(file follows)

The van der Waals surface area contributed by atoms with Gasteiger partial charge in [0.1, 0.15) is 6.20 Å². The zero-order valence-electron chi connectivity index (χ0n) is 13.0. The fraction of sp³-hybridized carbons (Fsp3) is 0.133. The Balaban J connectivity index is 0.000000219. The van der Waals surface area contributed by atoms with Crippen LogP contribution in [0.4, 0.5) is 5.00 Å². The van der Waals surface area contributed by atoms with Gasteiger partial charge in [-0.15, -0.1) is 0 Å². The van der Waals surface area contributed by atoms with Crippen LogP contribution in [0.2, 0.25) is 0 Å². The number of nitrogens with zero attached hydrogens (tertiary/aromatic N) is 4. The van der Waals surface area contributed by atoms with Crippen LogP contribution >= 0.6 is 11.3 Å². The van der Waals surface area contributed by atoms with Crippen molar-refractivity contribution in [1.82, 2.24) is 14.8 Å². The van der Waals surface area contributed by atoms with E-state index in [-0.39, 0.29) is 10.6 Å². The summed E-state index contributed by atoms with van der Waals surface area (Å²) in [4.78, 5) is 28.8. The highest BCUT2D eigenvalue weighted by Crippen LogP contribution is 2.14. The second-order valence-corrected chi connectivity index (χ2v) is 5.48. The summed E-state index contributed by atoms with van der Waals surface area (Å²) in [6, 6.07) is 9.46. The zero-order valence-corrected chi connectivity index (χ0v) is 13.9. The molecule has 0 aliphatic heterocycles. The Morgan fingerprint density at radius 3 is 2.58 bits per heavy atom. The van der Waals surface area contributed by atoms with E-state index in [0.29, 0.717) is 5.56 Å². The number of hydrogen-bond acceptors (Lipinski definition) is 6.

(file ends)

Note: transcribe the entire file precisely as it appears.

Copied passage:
The van der Waals surface area contributed by atoms with Gasteiger partial charge in [0.1, 0.15) is 6.20 Å². The zero-order valence-electron chi connectivity index (χ0n) is 13.0. The fraction of sp³-hybridized carbons (Fsp3) is 0.133. The Balaban J connectivity index is 0.000000219. The van der Waals surface area contributed by atoms with Crippen LogP contribution in [0.4, 0.5) is 5.00 Å². The van der Waals surface area contributed by atoms with Gasteiger partial charge in [-0.15, -0.1) is 0 Å². The van der Waals surface area contributed by atoms with Crippen LogP contribution in [0.2, 0.25) is 0 Å². The number of nitrogens with zero attached hydrogens (tertiary/aromatic N) is 4. The van der Waals surface area contributed by atoms with Crippen LogP contribution >= 0.6 is 11.3 Å². The van der Waals surface area contributed by atoms with Crippen molar-refractivity contribution in [1.82, 2.24) is 14.8 Å². The van der Waals surface area contributed by atoms with E-state index in [-0.39, 0.29) is 10.6 Å². The summed E-state index contributed by atoms with van der Waals surface area (Å²) in [4.78, 5) is 28.8. The highest BCUT2D eigenvalue weighted by Crippen LogP contribution is 2.14. The second-order valence-corrected chi connectivity index (χ2v) is 5.48. The summed E-state index contributed by atoms with van der Waals surface area (Å²) in [6, 6.07) is 9.46. The zero-order valence-corrected chi connectivity index (χ0v) is 13.9. The molecule has 0 aliphatic heterocycles. The Morgan fingerprint density at radius 3 is 2.58 bits per heavy atom. The van der Waals surface area contributed by atoms with E-state index in [0.29, 0.717) is 5.56 Å². The number of hydrogen-bond acceptors (Lipinski definition) is 6.